Four of Syria’s Biggest Businessmen Hit with EU Sanctions for Supporting the Regime.
Shock waves rippled through the Syrian Business Community this morning as people awoke to the news that four of the country’s most prominent capitalists have been added to the EU sanction list. Their homes, investments, and bank accounts are now being frozen in Europe. The US can not be far behind. Emad Ghraiwati, for example, a much respected Damascus tycoon who seemingly owns a bit of everything in Syria, is an American citizen and owns property in the US. All will be hurt by the European sanctions.
For months the opposition and Western diplomats have been talking about the need to split the Sunni merchant class from the regime. These measures are designed to do just that. Three are Sunnis and one is Christian. This will be an experiment in religious and social engineering in Syria. Can sanctions been used to pry the Sunni and Christian business elite away from their Alawi partners in the security state?
According to the Syrian businessmen I have spoken to, the first reactions among the community were shock and anger. Many smaller businessmen, some of whom have been liquidating their assets in Syria as best they can in order to squirrel them away in Europe in the hope of riding out the revolutionary storm are panicking. Where can they put their money to guarantee its safety?
All four are shareholders in Cham Holding, of which Rami Makhlouf, the President’s Cousin is the largest shareholder. The official charge for three of them was “providing economic support for the Syrian regime”. The charge for one (Mr. Anbouba who is a Christian) was that he was “supporting the Syrian regime economically”.
Two of the four were the Presidents of Chambers of Commerce in Aleppo and Damascus.
Mr. Fares Chehabi (Shihabi): Sunni. The youngest ever head of any chamber of commerce in Syria. Based in Aleppo. He owns Alpha pharmaceutical, is a shareholder in Cham Holding, Fransbank and alsharq bank. Other interests include olive oil filling and packaging.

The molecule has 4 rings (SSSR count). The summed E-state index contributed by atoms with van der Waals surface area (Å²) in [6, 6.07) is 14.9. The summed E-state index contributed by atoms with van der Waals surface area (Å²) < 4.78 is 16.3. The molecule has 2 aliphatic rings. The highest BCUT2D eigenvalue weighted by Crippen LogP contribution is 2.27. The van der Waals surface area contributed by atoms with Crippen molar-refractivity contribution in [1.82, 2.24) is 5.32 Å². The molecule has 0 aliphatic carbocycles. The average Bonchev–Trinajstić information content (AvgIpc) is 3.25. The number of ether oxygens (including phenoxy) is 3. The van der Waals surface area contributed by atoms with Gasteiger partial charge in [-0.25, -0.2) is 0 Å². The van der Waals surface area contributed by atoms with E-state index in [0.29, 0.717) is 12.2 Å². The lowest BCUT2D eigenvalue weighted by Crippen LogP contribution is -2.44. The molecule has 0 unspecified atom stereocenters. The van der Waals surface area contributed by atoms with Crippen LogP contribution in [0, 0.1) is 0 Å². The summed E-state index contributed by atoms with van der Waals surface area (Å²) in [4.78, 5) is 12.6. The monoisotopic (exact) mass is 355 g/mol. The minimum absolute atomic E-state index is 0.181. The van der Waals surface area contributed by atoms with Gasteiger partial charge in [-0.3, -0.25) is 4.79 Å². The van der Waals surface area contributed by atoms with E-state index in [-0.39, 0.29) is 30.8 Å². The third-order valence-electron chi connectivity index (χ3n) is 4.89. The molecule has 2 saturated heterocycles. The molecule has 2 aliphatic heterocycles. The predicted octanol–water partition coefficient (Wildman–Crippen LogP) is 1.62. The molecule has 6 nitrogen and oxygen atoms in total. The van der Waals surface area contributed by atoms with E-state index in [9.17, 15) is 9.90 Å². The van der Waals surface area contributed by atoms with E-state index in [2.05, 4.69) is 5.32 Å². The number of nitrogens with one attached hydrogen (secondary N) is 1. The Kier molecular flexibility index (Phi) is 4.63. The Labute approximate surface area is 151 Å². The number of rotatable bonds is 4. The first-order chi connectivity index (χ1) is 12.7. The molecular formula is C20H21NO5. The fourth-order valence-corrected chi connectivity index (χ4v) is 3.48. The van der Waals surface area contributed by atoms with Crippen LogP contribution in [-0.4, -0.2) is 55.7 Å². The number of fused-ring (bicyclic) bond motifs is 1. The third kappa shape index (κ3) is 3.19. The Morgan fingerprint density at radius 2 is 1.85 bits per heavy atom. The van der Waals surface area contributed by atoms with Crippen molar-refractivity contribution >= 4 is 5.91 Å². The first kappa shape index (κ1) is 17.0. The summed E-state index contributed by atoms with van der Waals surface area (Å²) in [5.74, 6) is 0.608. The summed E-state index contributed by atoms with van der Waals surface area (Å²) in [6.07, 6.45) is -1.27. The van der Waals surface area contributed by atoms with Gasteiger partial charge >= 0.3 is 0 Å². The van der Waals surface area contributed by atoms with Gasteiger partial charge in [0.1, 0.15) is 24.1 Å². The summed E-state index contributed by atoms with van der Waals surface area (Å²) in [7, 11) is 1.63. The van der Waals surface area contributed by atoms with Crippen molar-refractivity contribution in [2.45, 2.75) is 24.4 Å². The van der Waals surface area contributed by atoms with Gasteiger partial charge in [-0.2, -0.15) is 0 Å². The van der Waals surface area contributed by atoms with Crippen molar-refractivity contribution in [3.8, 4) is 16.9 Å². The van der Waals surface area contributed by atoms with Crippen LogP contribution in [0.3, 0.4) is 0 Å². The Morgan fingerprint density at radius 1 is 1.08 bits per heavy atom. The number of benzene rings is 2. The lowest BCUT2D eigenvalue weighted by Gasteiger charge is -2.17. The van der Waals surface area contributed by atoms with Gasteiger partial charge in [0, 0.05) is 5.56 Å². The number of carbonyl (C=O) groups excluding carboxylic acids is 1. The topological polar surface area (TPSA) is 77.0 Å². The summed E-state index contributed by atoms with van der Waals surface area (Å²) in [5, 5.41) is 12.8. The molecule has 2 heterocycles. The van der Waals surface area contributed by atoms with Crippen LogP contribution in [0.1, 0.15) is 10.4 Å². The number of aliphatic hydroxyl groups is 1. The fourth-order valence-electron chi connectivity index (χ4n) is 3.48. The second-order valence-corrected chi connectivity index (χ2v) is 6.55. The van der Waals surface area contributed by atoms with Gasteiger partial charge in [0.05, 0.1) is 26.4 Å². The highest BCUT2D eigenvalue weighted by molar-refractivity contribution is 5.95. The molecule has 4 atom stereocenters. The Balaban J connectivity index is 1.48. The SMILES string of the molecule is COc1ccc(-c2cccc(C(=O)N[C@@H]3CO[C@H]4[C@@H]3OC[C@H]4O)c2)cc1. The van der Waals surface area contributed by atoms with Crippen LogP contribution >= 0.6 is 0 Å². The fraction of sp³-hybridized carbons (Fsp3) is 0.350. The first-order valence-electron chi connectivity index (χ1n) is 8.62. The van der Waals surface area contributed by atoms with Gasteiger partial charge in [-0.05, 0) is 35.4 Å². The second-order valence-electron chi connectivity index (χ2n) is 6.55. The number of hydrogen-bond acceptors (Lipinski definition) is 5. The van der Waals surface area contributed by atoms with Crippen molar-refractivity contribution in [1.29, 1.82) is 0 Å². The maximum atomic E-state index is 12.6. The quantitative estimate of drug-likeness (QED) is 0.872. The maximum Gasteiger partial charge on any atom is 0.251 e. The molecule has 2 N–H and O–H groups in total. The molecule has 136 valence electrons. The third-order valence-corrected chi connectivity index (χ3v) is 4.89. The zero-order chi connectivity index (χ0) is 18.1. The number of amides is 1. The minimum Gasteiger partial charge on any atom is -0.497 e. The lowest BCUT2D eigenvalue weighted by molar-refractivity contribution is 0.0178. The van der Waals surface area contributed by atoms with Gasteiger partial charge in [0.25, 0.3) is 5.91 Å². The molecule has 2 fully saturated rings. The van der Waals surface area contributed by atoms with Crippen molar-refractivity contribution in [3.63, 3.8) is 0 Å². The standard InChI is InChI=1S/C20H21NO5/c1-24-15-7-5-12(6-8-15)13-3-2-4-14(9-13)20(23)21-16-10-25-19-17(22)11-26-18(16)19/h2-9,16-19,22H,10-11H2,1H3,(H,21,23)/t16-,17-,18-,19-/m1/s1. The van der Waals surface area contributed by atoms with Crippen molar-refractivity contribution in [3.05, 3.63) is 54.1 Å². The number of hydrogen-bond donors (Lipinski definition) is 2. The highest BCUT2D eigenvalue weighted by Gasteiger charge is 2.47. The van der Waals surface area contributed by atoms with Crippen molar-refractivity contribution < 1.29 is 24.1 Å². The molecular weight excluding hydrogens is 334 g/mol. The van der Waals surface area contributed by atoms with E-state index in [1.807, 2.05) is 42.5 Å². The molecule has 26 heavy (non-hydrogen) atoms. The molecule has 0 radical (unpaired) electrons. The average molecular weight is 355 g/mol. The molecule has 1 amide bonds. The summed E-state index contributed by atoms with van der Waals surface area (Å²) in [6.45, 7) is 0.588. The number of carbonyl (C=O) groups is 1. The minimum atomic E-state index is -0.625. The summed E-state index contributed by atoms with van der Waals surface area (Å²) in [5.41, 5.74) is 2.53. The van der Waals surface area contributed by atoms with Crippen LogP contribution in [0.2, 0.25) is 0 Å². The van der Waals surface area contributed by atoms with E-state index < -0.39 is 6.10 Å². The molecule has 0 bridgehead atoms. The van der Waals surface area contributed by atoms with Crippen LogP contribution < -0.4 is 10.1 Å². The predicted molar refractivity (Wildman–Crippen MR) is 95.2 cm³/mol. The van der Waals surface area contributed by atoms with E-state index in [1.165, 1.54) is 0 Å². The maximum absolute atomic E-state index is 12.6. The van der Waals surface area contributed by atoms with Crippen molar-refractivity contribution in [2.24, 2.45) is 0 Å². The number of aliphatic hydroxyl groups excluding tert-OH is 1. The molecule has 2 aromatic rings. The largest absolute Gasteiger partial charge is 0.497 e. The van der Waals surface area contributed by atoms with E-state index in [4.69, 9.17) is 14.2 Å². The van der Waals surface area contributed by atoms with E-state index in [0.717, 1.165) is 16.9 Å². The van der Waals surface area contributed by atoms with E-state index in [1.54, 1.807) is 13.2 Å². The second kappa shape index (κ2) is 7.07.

Emad Ghraiwati: Sunni, President of the Damascus chamber of commerce. Owns the Ghraiwati Group with three other brothers (second generation). Exclusive dealers for LG electronics, Land Rover, Jaguar, Ford, Kia, Mercury and Lincoln cars. The group also owns SMC Cable Company. Shareholder in Cham holding and banque al Sharq as well as Al dunia satellite station.
Tarif Akhras: Sunni based in Homs. Related to the first lady. Prime investor in Al Hasya manufacturing zone. Owns a sugar refinery. Also owns a substantial business in olive and edible oil filling and distribution. Other interests include building materials, flour and grains. He is considered to be the second largest exporter in the country.
Issam Anbouba: Christian, Originally from Lattakia. Based in Homs. Owns arguably the largest edible oil factory in the Middle East. Started his career working for Halliburton. Shareholder in Cham holding. He is the head of the Syrian-UAE Chamber of commerce. Key shareholder in Byblos and Syria Islamic bank. He also owns shares in an insurance company and is one of the founders of Roatana-Homs. Has a close relationship with Alfutaim Group of the UAE which landed him the Carrefour business in Syria. Has recently moved into real estate development and tourism.
The immediate effect of these sanctions is not obvous. Clearly it will inspire fear and an greater sense of impending doom in the minds of Syria’s business community. Will more members begin to donate money to the opposition in order to hedge their bets? Probably so. In the 1950s, when Syria’s political instabiility was dramatic, ambitious families groomed children to join various dominatnt political parties to ensure the success of the family no mater which party took power. Today, more business dynasties in Syria will begin investing in the opposition to buy themselves protection with the next regime as they have done with this one. How successful they can be is anyone’s guess.
The Baath Party nationalized most large land holdings and successful businesses in the 1960s in an effort to punish the Sunni elites, who they believed were “feudalistic” and “parasitical” if not outright criminal. It was also a well calculated effort by the Baath to destroy the “reactionary” forces they could conspire in the future to undermine the “gains” of the revolution and the power of the Baath. The revolutionary forces active today may want to take revenge against the business elite that has prospered over the last 40 years. As activists help European statesmen target Syrian businessmen, their goals are not entirely clear. Is the strategy to peel the Sunni elite away from the Assad family and their Alawi supporters? Is it revenge? Is it to sew the seeds of fear and chaos into the regime? Probably it is a bit of all the above. Many of the activists will not be sorry to see Syria’s “big names” cut down to size before the need to rebuild the economy after the revolution requires the new regime to “feed” the capitalists and get Syria working again. In the mean time, the anger that has run through Syria’s business elite, will eventually fade and force them to recalculate.
I thank Ehsani for providing me with the background information on these four businessmen.